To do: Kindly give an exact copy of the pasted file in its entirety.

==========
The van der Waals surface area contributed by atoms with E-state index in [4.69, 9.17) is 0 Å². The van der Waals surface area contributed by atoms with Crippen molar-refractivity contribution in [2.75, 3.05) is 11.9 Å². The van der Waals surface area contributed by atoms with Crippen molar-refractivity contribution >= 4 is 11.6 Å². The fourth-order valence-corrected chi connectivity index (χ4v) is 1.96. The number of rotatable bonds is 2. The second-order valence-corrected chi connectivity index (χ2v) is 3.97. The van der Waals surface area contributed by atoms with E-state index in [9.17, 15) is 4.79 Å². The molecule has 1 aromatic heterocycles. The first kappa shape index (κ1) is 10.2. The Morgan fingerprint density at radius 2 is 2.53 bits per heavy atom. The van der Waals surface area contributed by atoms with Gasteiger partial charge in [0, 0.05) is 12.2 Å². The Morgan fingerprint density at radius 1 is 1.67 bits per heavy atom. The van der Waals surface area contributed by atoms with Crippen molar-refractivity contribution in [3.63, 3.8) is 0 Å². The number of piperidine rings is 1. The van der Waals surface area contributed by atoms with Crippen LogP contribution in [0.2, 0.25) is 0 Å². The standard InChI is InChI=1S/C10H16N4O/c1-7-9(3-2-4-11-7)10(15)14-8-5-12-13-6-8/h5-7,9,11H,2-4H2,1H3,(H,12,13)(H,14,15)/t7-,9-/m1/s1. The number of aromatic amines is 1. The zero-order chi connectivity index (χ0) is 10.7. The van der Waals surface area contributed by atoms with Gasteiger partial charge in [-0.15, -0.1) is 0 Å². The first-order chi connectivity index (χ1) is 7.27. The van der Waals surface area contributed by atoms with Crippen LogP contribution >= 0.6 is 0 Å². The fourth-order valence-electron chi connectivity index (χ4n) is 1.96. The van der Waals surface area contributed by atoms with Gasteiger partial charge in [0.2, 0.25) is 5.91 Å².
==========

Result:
The van der Waals surface area contributed by atoms with E-state index in [4.69, 9.17) is 0 Å². The van der Waals surface area contributed by atoms with Crippen molar-refractivity contribution in [2.75, 3.05) is 11.9 Å². The van der Waals surface area contributed by atoms with Crippen molar-refractivity contribution >= 4 is 11.6 Å². The fourth-order valence-corrected chi connectivity index (χ4v) is 1.96. The number of rotatable bonds is 2. The second-order valence-corrected chi connectivity index (χ2v) is 3.97. The van der Waals surface area contributed by atoms with E-state index in [9.17, 15) is 4.79 Å². The molecule has 1 aromatic heterocycles. The first kappa shape index (κ1) is 10.2. The Morgan fingerprint density at radius 2 is 2.53 bits per heavy atom. The van der Waals surface area contributed by atoms with Gasteiger partial charge in [0, 0.05) is 12.2 Å². The Morgan fingerprint density at radius 1 is 1.67 bits per heavy atom. The van der Waals surface area contributed by atoms with Crippen molar-refractivity contribution in [3.63, 3.8) is 0 Å². The number of piperidine rings is 1. The van der Waals surface area contributed by atoms with Crippen LogP contribution in [0.2, 0.25) is 0 Å². The standard InChI is InChI=1S/C10H16N4O/c1-7-9(3-2-4-11-7)10(15)14-8-5-12-13-6-8/h5-7,9,11H,2-4H2,1H3,(H,12,13)(H,14,15)/t7-,9-/m1/s1. The number of aromatic amines is 1. The zero-order chi connectivity index (χ0) is 10.7. The van der Waals surface area contributed by atoms with Gasteiger partial charge in [-0.15, -0.1) is 0 Å². The first-order chi connectivity index (χ1) is 7.27. The van der Waals surface area contributed by atoms with Crippen LogP contribution >= 0.6 is 0 Å². The fourth-order valence-electron chi connectivity index (χ4n) is 1.96. The van der Waals surface area contributed by atoms with Gasteiger partial charge in [0.2, 0.25) is 5.91 Å².